Like many Darfuris, Aziza, 52, has lived for decades in a fragile environment, characterized by growing climatic variability and periods of shortage.
NEW YORK, United States of America, March 15, 2019 – Four years ago, Aziza Mohammed Abdallah Mukhtar was scraping a living growing tobacco in the community of Zamzam in Sudan’s arid North Darfur State.
Like many Darfuris, Aziza, 52, has lived for decades in a fragile environment, characterized by growing climatic variability and periods of shortage. Her crops took seven months to mature under normal conditions, stretching the widowed mother of five’s resilience to breaking point.
Now, thanks to a project that spreads seasonal water to increase agricultural productivity and reduce soil erosion, Aziza has yielded thriving crops such as watermelon, sorghum, tomato, okra and sesame.
“This project has enabled me to finance my children’s education,” she says. Three of her children are now studying at universities in Khartoum.
UN Environment has been implementing the European Union-funded Wadi El Ku Catchment Management Project since 2014, partnering with local organization Practical Action, the Government of Sudan and communities such as Aziza’s.
Before the US$7.7 million project, Aziza’s land, close to the state capital of El Fasher, did not receive water from the wadi (a channel that fills up in the rainy season). The seven-metre-high water spreading embankment built under the project, which extends 1.2 kilometres along the Zamzam administrative area, has helped her and other locals to diversify agricultural output.
Two other embankments, three water channels and two water reservoirs have been constructed or rehabilitated. This has enabled nearly 1,600 households from 34 village councils to triple production of sorghum and millet, and grow vegetables and cash crops well into the dry season.
The benefits are not restricted to increasing resilience to droughts. With resources like water and land increasingly scarce, grievances also often arise between competing communities in Darfur. These lead to local conflicts, and played a major role in the war that broke out in 2003.
The project has helped reduce tensions, especially between pastoralists and crop farmers. Community councils from many villages meet to evaluate the best way of using the water, while committees ensure technical and political engagement at state level.
The second phase, launched in November 2018, aims to expand integrated water resource management to communities upstream and downstream of the Wadi El Ku catchment. It will directly benefit 80,000 households within the area.
“Less water availability impacts on health and food security. It triggers displacement of people and political instability,” says Jean-Michel Dumond, the European Union’s Ambassador to Sudan. “Our hope is that the same model could be reproduced in other regions. This will help local populations to better manage their natural resources in partnership towards a peaceful and profitable future.”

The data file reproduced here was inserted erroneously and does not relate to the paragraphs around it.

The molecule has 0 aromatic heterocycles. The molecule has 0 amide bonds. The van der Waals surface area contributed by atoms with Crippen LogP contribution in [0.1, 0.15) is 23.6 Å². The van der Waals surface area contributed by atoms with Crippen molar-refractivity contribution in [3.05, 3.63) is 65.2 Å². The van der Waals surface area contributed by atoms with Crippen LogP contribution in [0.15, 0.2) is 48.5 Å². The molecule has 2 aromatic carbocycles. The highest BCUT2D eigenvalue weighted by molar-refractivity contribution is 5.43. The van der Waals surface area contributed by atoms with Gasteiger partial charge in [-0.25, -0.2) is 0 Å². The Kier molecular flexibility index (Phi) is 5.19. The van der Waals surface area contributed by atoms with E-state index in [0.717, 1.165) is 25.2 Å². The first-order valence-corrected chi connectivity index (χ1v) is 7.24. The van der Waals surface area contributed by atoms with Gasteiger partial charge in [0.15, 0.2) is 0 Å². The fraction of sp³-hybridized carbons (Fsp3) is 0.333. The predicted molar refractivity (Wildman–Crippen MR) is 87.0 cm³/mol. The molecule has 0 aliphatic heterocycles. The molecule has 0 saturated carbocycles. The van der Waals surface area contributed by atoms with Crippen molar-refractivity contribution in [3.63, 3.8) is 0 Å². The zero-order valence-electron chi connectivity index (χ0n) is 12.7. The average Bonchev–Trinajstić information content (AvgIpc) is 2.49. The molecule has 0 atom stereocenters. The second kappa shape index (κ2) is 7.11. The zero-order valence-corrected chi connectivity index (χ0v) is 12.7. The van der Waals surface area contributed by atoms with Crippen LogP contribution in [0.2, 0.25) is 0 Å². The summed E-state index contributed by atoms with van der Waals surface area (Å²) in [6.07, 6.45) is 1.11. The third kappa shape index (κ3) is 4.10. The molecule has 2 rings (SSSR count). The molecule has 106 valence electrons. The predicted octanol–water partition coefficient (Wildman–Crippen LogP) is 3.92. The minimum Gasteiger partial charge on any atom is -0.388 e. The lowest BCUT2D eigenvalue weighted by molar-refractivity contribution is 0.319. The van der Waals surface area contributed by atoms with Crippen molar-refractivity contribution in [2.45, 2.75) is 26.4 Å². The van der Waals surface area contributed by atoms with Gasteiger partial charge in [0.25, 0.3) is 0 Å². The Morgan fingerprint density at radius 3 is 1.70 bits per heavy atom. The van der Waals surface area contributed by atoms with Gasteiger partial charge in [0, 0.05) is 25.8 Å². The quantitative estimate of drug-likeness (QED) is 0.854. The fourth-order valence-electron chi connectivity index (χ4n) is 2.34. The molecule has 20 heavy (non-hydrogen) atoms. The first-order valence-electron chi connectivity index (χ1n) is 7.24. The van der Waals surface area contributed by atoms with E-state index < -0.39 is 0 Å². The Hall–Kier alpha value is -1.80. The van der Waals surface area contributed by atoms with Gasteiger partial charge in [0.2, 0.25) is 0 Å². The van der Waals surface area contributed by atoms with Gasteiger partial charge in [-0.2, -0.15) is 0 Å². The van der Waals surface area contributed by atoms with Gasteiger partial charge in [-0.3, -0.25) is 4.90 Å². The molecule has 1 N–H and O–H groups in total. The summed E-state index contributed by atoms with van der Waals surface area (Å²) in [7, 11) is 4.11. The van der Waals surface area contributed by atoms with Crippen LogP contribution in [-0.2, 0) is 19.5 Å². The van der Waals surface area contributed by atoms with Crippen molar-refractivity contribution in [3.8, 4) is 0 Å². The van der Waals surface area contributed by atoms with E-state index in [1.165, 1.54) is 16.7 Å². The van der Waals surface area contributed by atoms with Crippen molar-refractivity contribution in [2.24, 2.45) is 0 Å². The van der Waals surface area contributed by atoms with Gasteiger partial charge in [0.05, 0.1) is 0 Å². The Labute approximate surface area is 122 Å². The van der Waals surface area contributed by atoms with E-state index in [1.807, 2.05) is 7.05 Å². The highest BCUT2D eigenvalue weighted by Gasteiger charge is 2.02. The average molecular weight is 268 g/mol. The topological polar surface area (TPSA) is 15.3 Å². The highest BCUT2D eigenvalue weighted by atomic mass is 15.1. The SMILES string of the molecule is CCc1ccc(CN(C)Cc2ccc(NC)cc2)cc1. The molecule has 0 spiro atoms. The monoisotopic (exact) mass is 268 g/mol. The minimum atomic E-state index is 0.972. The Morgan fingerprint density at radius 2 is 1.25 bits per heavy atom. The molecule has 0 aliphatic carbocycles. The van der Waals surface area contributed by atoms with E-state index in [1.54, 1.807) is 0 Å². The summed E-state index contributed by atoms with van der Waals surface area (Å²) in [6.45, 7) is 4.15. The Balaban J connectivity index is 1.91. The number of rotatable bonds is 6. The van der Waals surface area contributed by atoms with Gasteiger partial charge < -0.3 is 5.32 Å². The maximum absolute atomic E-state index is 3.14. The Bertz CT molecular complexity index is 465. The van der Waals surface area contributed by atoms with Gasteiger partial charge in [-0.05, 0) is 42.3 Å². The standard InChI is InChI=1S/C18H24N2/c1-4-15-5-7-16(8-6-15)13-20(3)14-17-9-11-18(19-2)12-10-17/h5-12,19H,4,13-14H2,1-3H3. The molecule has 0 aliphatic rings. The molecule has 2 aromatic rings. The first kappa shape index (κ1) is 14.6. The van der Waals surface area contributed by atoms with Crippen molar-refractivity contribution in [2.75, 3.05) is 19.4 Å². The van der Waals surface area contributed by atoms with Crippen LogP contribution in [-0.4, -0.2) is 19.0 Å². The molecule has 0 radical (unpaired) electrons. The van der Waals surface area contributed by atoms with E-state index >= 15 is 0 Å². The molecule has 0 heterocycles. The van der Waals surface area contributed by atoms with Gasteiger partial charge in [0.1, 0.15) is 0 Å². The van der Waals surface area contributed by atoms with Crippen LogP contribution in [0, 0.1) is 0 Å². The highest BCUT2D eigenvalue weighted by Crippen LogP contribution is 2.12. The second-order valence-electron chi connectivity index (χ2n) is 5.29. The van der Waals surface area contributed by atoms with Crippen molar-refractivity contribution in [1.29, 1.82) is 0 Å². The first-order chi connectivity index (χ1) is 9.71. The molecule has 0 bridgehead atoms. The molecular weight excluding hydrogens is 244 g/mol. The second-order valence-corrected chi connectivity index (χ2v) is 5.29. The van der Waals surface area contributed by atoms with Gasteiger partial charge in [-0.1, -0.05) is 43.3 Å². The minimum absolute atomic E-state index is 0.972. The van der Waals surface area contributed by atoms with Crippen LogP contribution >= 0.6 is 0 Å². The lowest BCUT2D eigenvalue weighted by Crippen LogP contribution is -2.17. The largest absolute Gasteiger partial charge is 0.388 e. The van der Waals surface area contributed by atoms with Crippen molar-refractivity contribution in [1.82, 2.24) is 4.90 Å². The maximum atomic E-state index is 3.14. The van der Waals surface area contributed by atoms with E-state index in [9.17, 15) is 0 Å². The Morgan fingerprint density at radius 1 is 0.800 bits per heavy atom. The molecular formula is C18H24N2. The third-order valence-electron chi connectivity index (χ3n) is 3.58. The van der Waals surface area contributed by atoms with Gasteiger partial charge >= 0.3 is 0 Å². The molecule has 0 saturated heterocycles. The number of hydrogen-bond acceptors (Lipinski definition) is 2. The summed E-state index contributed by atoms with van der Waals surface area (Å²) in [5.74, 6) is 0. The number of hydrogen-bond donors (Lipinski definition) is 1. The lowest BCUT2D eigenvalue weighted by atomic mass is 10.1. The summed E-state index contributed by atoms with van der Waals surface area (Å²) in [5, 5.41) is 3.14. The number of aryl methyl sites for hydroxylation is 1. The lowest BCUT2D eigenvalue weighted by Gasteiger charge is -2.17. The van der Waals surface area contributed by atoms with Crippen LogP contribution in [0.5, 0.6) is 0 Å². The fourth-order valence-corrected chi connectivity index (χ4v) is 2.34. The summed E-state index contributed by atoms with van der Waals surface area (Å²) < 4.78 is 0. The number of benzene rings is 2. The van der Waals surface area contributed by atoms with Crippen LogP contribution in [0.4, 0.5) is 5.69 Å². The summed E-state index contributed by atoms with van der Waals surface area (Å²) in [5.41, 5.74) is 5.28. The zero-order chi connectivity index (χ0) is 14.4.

In East Darfur State, meanwhile, another UN Environment and European Union project, implemented by the UN Office for Project Services, is starting to make a similar difference to communities struggling to manage their resources.
“When I was growing up, there were less than 50 households here,” says Abdulrahman Ismail, a cleric who lives in East Darfur’s Bakhiet village. “Now, it has risen to more than 5,000. Trees have been decimated due to cooking energy demands.”
These environmental changes are just as common in other parts of the semi-arid state, which covers an area slightly larger than Greece and is home to about 1.5 million residents.
The East Darfur Natural Resources Management Project supports six communities by increasing their ability to implement natural resource management policy reform. In May 2018, nearly three years since the project’s launch, the East Darfur State Legislature passed the 2018 Council Act for Coordination and Management of Natural Resource Policies for East Darfur State.
The legislation is the first of its kind in Sudan and provides a framework for the joint management of resources by the state government and local communities. Through a separate piece of legislation passed in September, East Darfur is also working to promote the joint management of water yards, dams and other water sources within its Territory.
As climate change bites harder and populations continue to grow—in Darfur and many other regions across Africa—efforts that help communities share their resources will be crucial in preventing conflicts and minimizing the impacts of dry spells.
UN Environment has provided environmental support to Sudan since the 1990s. Its work spans natural resource management, livelihoods, climate change adaptation, environmental governance, peacebuilding and conflict resolution, and strengthening women’s roles in local peacebuilding processes.